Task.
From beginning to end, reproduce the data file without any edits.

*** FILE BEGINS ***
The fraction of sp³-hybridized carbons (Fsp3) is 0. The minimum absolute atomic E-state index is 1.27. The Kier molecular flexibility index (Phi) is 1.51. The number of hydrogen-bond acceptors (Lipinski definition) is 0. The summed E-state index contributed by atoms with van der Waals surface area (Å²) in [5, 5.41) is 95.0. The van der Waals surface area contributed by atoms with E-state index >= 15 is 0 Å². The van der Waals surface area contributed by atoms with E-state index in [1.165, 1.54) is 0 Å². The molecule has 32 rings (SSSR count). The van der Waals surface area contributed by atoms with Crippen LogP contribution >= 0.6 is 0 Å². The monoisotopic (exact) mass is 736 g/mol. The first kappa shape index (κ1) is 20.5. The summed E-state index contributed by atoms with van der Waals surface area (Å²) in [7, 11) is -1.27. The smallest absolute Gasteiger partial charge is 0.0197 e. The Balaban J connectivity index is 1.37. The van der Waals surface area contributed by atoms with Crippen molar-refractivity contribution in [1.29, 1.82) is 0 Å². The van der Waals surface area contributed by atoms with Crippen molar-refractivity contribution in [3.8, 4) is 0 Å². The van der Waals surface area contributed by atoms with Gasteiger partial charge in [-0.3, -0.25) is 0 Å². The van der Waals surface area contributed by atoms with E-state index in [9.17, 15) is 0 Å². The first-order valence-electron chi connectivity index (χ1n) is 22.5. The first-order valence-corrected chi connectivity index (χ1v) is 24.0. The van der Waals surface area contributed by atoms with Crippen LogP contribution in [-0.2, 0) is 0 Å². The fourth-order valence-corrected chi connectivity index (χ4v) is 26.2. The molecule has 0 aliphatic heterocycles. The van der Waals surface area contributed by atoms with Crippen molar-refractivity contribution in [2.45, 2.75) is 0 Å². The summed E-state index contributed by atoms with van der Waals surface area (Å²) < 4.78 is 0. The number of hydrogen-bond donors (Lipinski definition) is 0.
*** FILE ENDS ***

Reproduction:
The fraction of sp³-hybridized carbons (Fsp3) is 0. The minimum absolute atomic E-state index is 1.27. The Kier molecular flexibility index (Phi) is 1.51. The number of hydrogen-bond acceptors (Lipinski definition) is 0. The summed E-state index contributed by atoms with van der Waals surface area (Å²) in [5, 5.41) is 95.0. The van der Waals surface area contributed by atoms with E-state index >= 15 is 0 Å². The van der Waals surface area contributed by atoms with E-state index in [1.165, 1.54) is 0 Å². The molecule has 32 rings (SSSR count). The van der Waals surface area contributed by atoms with Crippen LogP contribution >= 0.6 is 0 Å². The monoisotopic (exact) mass is 736 g/mol. The first kappa shape index (κ1) is 20.5. The summed E-state index contributed by atoms with van der Waals surface area (Å²) in [7, 11) is -1.27. The smallest absolute Gasteiger partial charge is 0.0197 e. The Balaban J connectivity index is 1.37. The van der Waals surface area contributed by atoms with Crippen molar-refractivity contribution in [1.29, 1.82) is 0 Å². The van der Waals surface area contributed by atoms with Crippen molar-refractivity contribution in [3.8, 4) is 0 Å². The van der Waals surface area contributed by atoms with Gasteiger partial charge in [-0.3, -0.25) is 0 Å². The van der Waals surface area contributed by atoms with E-state index in [9.17, 15) is 0 Å². The first-order valence-electron chi connectivity index (χ1n) is 22.5. The first-order valence-corrected chi connectivity index (χ1v) is 24.0. The van der Waals surface area contributed by atoms with Crippen LogP contribution in [-0.2, 0) is 0 Å². The fourth-order valence-corrected chi connectivity index (χ4v) is 26.2. The molecule has 0 aliphatic heterocycles. The van der Waals surface area contributed by atoms with Crippen molar-refractivity contribution in [2.45, 2.75) is 0 Å². The summed E-state index contributed by atoms with van der Waals surface area (Å²) < 4.78 is 0. The number of hydrogen-bond donors (Lipinski definition) is 0.